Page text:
During pregnancy, this medication should be used only when clearly needed. Discuss the risks and benefits with your doctor.
Pregnancy may cause or worsen diabetes. Discuss a plan with your doctor for managing your blood sugar while pregnant. Your doctor may change your diabetes treatment during your pregnancy (such as diet and medications including insulin).
Metformin can cause changes in the menstrual cycle (promote ovulation) and increase the risk of becoming pregnant. Consult your doctor or pharmacist about the use of reliable birth control while using this medication.
Metformin passes into breast milk in small amounts. It is unknown if empagliflozin passes into breast milk. Consult your doctor before breast-feeding.
Drug interactions may change how your medications work or increase your risk for serious side effects. This document does not contain all possible drug interactions. Keep a list of all the products you use (including prescription/nonprescription drugs and herbal products) and share it with your doctor and pharmacist. Do not start, stop, or change the dosage of any medicines without your doctor's approval.
Beta-blocker medications (such as metoprolol, propranolol, glaucoma eye drops such as timolol) may prevent the fast/pounding heartbeat you would usually feel when your blood sugar falls too low (hypoglycemia). Other symptoms of low blood sugar, such as dizziness, hunger, or sweating, are unaffected by these drugs.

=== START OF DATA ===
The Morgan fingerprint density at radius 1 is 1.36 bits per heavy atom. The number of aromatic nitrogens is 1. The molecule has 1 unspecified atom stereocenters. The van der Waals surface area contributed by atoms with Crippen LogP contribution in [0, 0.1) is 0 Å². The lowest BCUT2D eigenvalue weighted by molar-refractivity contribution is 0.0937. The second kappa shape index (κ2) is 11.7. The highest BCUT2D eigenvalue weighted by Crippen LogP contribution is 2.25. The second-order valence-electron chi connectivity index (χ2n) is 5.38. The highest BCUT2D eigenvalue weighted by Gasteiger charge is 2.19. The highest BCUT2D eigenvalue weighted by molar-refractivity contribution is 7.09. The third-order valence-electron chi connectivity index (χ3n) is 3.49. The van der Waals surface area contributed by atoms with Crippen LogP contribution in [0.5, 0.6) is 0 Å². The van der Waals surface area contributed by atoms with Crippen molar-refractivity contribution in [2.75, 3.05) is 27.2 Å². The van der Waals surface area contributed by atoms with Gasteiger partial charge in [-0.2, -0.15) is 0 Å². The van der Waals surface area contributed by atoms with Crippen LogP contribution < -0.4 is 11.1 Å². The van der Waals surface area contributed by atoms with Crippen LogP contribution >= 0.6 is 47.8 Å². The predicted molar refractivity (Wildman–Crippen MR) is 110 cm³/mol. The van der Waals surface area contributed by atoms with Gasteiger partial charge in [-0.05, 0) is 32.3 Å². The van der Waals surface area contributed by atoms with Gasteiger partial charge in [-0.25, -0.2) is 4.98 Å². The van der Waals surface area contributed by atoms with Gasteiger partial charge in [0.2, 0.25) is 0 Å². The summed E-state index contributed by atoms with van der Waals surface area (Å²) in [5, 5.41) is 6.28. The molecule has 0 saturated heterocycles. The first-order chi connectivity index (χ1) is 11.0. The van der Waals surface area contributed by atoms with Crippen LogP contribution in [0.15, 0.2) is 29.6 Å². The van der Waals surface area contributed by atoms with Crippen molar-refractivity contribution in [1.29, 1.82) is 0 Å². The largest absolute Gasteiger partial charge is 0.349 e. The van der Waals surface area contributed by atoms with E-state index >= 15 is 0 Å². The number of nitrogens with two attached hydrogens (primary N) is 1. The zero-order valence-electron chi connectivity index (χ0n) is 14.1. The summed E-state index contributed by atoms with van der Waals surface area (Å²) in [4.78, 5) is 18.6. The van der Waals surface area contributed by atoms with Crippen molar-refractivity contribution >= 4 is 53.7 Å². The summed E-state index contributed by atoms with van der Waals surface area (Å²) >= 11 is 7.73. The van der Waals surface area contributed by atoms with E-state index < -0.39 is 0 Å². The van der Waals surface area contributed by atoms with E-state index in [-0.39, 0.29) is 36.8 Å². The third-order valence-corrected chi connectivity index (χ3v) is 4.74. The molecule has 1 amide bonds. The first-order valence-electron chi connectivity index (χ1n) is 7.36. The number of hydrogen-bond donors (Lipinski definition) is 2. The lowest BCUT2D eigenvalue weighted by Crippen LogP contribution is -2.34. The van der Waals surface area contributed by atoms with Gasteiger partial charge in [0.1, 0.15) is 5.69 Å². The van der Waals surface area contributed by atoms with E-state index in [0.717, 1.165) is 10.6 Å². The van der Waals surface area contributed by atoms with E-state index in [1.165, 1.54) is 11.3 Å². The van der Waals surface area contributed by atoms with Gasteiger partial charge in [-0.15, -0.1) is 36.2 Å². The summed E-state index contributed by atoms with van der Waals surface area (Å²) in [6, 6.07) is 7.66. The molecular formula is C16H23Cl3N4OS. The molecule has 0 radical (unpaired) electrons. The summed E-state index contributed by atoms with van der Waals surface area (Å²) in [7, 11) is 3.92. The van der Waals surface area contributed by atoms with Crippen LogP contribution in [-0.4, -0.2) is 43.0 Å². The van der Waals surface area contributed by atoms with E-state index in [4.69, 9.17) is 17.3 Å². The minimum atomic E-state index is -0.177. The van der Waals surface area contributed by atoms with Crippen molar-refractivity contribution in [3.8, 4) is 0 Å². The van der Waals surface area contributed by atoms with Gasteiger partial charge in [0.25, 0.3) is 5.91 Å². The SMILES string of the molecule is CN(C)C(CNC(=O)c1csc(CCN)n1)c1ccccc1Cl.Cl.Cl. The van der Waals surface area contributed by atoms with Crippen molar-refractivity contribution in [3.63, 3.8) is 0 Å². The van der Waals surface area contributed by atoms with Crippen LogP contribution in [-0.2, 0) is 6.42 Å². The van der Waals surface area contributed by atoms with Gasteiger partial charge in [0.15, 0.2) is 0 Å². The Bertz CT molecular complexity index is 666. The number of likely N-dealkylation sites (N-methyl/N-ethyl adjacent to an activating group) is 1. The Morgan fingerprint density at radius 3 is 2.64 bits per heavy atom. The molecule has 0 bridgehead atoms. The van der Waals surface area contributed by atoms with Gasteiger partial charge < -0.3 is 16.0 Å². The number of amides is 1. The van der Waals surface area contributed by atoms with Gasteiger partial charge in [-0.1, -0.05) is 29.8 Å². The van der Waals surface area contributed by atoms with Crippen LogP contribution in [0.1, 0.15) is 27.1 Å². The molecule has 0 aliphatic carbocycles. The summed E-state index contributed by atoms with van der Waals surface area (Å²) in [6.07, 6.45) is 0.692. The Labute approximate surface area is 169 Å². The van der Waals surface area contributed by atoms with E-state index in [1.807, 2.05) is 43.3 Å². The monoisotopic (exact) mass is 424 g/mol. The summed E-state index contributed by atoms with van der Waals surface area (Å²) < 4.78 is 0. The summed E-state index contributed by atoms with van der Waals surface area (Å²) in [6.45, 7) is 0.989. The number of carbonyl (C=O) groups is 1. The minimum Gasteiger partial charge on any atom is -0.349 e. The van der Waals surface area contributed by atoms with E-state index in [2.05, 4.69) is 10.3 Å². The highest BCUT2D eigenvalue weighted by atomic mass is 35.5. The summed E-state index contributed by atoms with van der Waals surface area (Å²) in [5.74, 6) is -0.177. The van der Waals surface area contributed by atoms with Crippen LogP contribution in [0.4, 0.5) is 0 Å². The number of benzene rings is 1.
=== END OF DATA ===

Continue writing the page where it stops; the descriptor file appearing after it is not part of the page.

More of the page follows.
Many drugs can affect your blood sugar, making it harder to control. Before you start, stop, or change any medication, talk with your doctor or pharmacist about how the medication may affect your blood sugar. Check your blood sugar regularly as directed and share the results with your doctor. Tell your doctor right away if you have symptoms of high or low blood sugar. (See also Side Effects section.) Your doctor may need to adjust your diabetes medication, exercise program, or diet.
This medication may interfere with certain lab tests (such as urine glucose test), possibly causing false test results. Make sure lab personnel and all your doctors know you use this drug.